** NOTE – I have amended this paragraph from the first “polite” draft that was originally published to what actually happened.  Its been bugging me for a while that I did not write this authentically in the first place, but I am learning. (Feb 2018).

Kendrick Lamar, Bowie, Iman and the Art of Conversation

My social media feed over the past few days has been dominated by Kendrick Lamar and his “untitled unmastered” EP, which was also unannounced.

Releasing unfinished demos is nothing new, but what made this collection stand out was the manner in which it provided a glimpse into the creative process of Kendrick Lamar. The New Yorker went as far as saying it “reads as evidence of a Post-­Impressionist sort of self-awareness”.

Perhaps untitled unmastered goes some way to help redefine what makes great art in the modern world. It draws his audience closer to the creative process and becomes a part of the conversation with his audience and amongst his audience and that conversation is an art form itself.

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This is something the post-YouTube generation have recognised intuitively. They are not about three or four promo videos uploaded in sync with an album cycle every eighteen months or so. They are about a constant steam of moments and experiences some polished, some not but all part of an ongoing dialogue with their audience.

This is in stark contrast to the way in which commercial music has become over the past twenty years or so. Through the 1990s and early 2000s it was about co-writing, remixing, polishing, positioning, scheduling and media training. Even as social media has achieved unstoppable momentum, many artists found it hard to grasp the concept of spontaneous imperfection.  So too have managers and label executives, as everyone tries to balance existing conventions with new possibilities.

For too long they have lived in a world where their art is defined by sporadic releases and performances rather than an ongoing conversation with their audience. Conversations are imperfect, there are umms and ahhhs, but through that dialogue comes a closer connection between those conversing.

Ironically, it was an artist from a previous generation, David Bowie, who best exemplified this notion of art through conversation. Bowie always had a truly holistic way of expressing himself, even his own death formed part of his art.

Not only that but the manner in which his widow, Iman, picked up that conversation through social media was especially poignant. She continued the dialogue with such honesty and integrity. It was real. It was heartfelt. It resonated so very profoundly.

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Perhaps not all artists are comfortable with exposing their feelings to that extent. Perhaps this was a singularly unique occurrence where an artist’s grieving widow is also a public figure in her own right. Nevertheless, it beautifully illustrates the concept of conversation as art.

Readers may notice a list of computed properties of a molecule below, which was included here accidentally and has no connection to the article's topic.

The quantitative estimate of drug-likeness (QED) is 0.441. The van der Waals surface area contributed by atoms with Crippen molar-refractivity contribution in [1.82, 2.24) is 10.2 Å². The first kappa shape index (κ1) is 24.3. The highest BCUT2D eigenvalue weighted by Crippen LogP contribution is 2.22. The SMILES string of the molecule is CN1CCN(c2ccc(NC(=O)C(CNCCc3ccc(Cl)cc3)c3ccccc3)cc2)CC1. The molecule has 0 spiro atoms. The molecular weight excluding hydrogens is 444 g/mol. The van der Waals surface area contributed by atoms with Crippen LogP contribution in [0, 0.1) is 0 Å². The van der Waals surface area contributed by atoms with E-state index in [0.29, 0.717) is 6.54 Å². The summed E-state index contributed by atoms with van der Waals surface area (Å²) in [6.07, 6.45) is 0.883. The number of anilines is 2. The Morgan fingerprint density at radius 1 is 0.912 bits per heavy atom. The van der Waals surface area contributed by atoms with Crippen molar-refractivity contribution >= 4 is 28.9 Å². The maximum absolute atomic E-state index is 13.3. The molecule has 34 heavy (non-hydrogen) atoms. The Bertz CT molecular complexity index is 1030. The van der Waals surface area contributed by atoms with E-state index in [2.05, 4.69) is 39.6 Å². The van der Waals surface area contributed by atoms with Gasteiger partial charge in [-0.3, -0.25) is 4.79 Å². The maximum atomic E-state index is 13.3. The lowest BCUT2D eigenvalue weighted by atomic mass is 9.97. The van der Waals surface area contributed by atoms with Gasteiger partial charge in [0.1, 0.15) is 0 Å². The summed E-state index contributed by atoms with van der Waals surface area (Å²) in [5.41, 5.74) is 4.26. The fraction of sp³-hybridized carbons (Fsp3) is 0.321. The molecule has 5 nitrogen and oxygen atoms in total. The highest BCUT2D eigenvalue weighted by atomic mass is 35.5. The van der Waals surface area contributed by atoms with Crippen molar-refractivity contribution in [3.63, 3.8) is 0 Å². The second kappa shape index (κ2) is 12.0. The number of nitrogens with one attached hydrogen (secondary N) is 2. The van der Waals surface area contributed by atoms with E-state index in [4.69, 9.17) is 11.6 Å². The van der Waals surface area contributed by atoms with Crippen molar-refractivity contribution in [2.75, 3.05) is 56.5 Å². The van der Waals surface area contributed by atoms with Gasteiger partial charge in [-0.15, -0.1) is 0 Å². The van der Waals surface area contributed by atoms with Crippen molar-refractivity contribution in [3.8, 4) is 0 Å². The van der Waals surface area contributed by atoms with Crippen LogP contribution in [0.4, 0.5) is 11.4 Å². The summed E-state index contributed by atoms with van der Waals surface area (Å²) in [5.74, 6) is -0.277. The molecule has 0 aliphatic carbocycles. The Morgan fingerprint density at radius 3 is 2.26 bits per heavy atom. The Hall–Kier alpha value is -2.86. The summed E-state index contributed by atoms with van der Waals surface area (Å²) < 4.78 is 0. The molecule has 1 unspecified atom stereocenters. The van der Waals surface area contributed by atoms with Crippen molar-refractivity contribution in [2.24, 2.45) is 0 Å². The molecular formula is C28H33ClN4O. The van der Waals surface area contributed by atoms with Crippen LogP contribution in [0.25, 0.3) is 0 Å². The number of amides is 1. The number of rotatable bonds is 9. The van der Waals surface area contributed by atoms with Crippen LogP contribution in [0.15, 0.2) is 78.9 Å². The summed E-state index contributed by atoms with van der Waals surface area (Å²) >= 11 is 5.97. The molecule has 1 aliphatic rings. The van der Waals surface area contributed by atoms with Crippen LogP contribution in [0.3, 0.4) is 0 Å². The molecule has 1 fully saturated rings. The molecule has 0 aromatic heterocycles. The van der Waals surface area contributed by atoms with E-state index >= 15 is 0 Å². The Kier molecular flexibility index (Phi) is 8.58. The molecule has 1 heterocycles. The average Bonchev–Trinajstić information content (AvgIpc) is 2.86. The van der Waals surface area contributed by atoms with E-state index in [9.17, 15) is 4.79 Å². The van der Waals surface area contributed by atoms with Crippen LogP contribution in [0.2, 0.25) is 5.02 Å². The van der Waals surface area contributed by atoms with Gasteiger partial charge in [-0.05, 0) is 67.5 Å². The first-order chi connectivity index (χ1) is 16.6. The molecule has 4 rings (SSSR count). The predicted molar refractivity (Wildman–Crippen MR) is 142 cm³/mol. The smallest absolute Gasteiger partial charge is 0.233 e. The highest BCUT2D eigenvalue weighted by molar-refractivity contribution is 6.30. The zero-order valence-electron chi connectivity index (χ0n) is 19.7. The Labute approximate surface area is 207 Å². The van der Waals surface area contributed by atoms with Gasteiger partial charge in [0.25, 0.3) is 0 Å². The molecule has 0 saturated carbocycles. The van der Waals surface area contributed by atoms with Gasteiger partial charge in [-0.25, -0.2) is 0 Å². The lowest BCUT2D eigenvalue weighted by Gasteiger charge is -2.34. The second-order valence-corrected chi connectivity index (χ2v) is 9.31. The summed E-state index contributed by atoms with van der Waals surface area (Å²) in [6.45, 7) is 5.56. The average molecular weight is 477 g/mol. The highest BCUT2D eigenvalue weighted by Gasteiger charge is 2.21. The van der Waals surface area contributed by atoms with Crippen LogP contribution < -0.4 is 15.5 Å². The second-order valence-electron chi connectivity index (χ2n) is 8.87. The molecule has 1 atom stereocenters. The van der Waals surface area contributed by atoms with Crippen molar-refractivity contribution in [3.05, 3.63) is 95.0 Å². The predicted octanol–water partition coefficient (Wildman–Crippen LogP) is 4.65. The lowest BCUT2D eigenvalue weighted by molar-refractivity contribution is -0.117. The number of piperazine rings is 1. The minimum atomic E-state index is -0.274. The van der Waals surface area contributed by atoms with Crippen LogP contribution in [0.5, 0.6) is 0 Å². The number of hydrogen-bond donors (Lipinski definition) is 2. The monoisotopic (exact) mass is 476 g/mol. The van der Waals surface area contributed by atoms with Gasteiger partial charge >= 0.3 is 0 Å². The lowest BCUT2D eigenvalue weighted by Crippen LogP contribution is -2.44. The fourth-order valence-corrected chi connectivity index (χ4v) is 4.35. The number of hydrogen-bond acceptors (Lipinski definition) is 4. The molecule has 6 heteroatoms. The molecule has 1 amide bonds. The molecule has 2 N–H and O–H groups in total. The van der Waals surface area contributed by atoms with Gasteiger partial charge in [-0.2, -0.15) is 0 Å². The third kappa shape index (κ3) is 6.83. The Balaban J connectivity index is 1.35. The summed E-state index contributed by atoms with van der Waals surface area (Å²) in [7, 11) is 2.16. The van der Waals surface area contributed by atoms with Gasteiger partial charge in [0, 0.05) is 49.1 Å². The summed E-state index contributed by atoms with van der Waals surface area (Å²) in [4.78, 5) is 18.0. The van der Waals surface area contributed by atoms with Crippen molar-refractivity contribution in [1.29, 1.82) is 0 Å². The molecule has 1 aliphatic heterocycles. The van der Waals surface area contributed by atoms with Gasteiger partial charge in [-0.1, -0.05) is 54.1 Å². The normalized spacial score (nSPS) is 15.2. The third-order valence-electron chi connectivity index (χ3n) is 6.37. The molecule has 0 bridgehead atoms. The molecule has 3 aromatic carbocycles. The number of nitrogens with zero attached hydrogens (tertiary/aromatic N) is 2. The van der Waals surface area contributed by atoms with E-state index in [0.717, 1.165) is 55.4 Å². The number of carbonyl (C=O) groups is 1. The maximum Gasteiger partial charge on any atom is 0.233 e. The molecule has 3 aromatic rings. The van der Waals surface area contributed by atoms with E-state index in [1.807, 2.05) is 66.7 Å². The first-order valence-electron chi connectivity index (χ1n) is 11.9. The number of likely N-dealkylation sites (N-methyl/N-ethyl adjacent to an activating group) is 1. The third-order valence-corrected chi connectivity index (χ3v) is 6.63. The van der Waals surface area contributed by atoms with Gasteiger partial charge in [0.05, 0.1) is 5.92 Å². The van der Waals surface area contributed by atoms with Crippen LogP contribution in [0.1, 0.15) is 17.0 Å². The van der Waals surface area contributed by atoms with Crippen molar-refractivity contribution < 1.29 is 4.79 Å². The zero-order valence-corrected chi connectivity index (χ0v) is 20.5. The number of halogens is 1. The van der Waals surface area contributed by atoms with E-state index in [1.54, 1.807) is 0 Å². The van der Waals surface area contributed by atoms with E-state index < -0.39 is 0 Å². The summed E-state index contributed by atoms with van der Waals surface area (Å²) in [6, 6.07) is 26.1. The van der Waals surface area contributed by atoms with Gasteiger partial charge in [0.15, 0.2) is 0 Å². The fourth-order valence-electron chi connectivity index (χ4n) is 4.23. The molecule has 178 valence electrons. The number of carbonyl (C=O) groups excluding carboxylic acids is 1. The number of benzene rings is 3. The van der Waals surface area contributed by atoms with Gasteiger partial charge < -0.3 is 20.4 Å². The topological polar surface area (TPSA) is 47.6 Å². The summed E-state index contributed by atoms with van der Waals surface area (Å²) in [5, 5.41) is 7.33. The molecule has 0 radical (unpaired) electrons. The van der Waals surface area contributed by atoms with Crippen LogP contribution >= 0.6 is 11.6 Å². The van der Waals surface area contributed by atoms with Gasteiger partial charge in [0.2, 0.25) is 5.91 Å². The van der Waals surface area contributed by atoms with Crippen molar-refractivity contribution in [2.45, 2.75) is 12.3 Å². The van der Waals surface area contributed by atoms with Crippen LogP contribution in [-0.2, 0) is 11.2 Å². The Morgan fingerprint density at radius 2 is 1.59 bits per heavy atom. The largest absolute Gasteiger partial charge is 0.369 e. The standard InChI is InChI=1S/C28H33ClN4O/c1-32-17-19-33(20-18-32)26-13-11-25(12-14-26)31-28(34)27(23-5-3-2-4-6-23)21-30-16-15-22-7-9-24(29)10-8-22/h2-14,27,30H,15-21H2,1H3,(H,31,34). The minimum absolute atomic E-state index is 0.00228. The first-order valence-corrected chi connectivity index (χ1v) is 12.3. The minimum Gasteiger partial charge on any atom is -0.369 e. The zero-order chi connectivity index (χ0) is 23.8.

Some may say both were contrived to some degree. Kendrick Lamar certainly curated which unfinished tracks he wanted to release. Iman was certainly controlled and dignified in how she expressed herself and there were limits. There was privacy, especially surrounding Bowie’s funeral.

Artists can still set their own boundaries even if their creative expression becomes more fluid and exposed to scrutiny. Cynics may fear a constant stream of noise, but for the true artist it is a chance to redefine themselves through honesty, integrity, consistency and the art of conversation.

@andyedwardsbiz

Talking Blockchain at The Great Escape Convention

Taken from The Great Escape website:

More details have been announced today about CMU Insights @ The Great Escape 2016, the conference that sits at the heart of the TGE Convention. Taking place at Dukes @ Komedia on the Thursday and Friday of the festival, this is a totally different kind of music conference, putting the spotlight on four key themes: data + transparency; CDs + merch; YouTube + video; and diversity + health.

Each strand is packed with timely talks and conversations, with training elements, original research, case studies and lively debate. Today we reveal details about some of the speakers set to appear in two of our CMU Insights strands: ‘Transparency! Data! Blockchain! Let’s make buzzwords happen!‘ and ‘What if YouTube actually is the future?’

Making buzzwords happen
‘Transparency’ has been the big buzzword in the music community this year, while another buzzy term – the ‘blockchain’ – has been increasingly held up as the technology that could make digital music more transparent and more efficient. Leading the debate around the blockchain has been PledgeMusic founder Benji Rogers, who will keynote at The Great Escape this May to outline his vision of how new technologies could power a prolific music database that could in turn make digital payments quicker and fairer.